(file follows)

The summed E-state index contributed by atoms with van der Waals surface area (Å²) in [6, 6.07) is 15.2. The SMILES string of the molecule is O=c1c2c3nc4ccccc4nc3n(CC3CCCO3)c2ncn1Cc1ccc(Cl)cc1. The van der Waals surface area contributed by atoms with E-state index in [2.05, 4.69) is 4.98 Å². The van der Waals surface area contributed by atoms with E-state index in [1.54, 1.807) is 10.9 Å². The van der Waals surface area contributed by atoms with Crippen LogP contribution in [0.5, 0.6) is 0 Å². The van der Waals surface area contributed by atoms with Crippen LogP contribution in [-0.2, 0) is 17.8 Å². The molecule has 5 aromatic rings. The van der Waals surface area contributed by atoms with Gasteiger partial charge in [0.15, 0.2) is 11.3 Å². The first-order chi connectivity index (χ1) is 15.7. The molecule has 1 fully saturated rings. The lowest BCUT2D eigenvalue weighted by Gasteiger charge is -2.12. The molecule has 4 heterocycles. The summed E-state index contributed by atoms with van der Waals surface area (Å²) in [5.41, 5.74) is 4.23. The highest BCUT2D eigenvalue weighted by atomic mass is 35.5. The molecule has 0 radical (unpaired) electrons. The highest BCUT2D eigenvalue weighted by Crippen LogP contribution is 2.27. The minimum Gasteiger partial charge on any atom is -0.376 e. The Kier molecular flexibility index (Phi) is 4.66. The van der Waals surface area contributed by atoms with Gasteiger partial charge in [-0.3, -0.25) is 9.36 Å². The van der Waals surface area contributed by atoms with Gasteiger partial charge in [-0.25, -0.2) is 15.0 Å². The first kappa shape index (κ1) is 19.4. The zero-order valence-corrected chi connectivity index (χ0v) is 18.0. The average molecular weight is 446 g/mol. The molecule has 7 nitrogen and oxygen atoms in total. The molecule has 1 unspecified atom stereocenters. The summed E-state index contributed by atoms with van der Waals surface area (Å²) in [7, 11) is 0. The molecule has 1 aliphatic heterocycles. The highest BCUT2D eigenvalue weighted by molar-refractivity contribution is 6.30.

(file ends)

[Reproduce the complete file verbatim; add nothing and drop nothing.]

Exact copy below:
The summed E-state index contributed by atoms with van der Waals surface area (Å²) in [6, 6.07) is 15.2. The SMILES string of the molecule is O=c1c2c3nc4ccccc4nc3n(CC3CCCO3)c2ncn1Cc1ccc(Cl)cc1. The van der Waals surface area contributed by atoms with E-state index in [2.05, 4.69) is 4.98 Å². The van der Waals surface area contributed by atoms with E-state index in [1.54, 1.807) is 10.9 Å². The van der Waals surface area contributed by atoms with Crippen LogP contribution in [0.5, 0.6) is 0 Å². The van der Waals surface area contributed by atoms with Crippen LogP contribution in [-0.2, 0) is 17.8 Å². The molecule has 5 aromatic rings. The van der Waals surface area contributed by atoms with Gasteiger partial charge in [0.15, 0.2) is 11.3 Å². The first-order chi connectivity index (χ1) is 15.7. The molecule has 1 fully saturated rings. The lowest BCUT2D eigenvalue weighted by Gasteiger charge is -2.12. The molecule has 4 heterocycles. The summed E-state index contributed by atoms with van der Waals surface area (Å²) in [5.41, 5.74) is 4.23. The highest BCUT2D eigenvalue weighted by atomic mass is 35.5. The molecule has 0 radical (unpaired) electrons. The highest BCUT2D eigenvalue weighted by Crippen LogP contribution is 2.27. The minimum Gasteiger partial charge on any atom is -0.376 e. The Kier molecular flexibility index (Phi) is 4.66. The van der Waals surface area contributed by atoms with Gasteiger partial charge in [-0.3, -0.25) is 9.36 Å². The van der Waals surface area contributed by atoms with Gasteiger partial charge in [-0.25, -0.2) is 15.0 Å². The first kappa shape index (κ1) is 19.4. The zero-order valence-corrected chi connectivity index (χ0v) is 18.0. The average molecular weight is 446 g/mol. The molecule has 7 nitrogen and oxygen atoms in total. The molecule has 1 unspecified atom stereocenters. The summed E-state index contributed by atoms with van der Waals surface area (Å²) in [7, 11) is 0. The molecule has 1 aliphatic heterocycles. The highest BCUT2D eigenvalue weighted by molar-refractivity contribution is 6.30.